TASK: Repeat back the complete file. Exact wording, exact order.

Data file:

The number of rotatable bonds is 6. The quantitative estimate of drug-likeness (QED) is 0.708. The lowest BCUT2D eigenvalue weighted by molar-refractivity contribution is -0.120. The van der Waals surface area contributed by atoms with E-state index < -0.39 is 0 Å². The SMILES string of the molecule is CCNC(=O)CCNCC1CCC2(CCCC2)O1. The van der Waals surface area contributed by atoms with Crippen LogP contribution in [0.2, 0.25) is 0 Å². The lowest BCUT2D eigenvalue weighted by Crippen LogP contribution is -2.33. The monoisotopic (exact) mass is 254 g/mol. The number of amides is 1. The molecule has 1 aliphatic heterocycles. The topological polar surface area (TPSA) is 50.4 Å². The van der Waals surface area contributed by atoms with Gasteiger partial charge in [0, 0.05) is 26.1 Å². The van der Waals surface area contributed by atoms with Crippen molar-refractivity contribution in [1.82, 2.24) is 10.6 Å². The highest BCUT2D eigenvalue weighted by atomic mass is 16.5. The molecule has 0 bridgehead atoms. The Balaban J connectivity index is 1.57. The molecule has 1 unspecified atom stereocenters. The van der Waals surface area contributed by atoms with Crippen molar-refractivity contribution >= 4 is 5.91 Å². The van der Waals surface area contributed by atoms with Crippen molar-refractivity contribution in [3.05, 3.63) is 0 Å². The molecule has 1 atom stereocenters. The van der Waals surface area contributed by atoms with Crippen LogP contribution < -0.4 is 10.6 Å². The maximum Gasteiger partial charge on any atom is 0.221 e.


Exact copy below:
The number of rotatable bonds is 6. The quantitative estimate of drug-likeness (QED) is 0.708. The lowest BCUT2D eigenvalue weighted by molar-refractivity contribution is -0.120. The van der Waals surface area contributed by atoms with E-state index < -0.39 is 0 Å². The SMILES string of the molecule is CCNC(=O)CCNCC1CCC2(CCCC2)O1. The van der Waals surface area contributed by atoms with Crippen LogP contribution in [0.2, 0.25) is 0 Å². The lowest BCUT2D eigenvalue weighted by Crippen LogP contribution is -2.33. The monoisotopic (exact) mass is 254 g/mol. The number of amides is 1. The molecule has 1 aliphatic heterocycles. The topological polar surface area (TPSA) is 50.4 Å². The van der Waals surface area contributed by atoms with Gasteiger partial charge in [0, 0.05) is 26.1 Å². The van der Waals surface area contributed by atoms with Crippen molar-refractivity contribution in [1.82, 2.24) is 10.6 Å². The highest BCUT2D eigenvalue weighted by atomic mass is 16.5. The molecule has 0 bridgehead atoms. The Balaban J connectivity index is 1.57. The molecule has 1 unspecified atom stereocenters. The van der Waals surface area contributed by atoms with Crippen molar-refractivity contribution >= 4 is 5.91 Å². The van der Waals surface area contributed by atoms with Crippen molar-refractivity contribution in [3.05, 3.63) is 0 Å². The molecule has 1 atom stereocenters. The van der Waals surface area contributed by atoms with Crippen LogP contribution < -0.4 is 10.6 Å². The maximum Gasteiger partial charge on any atom is 0.221 e.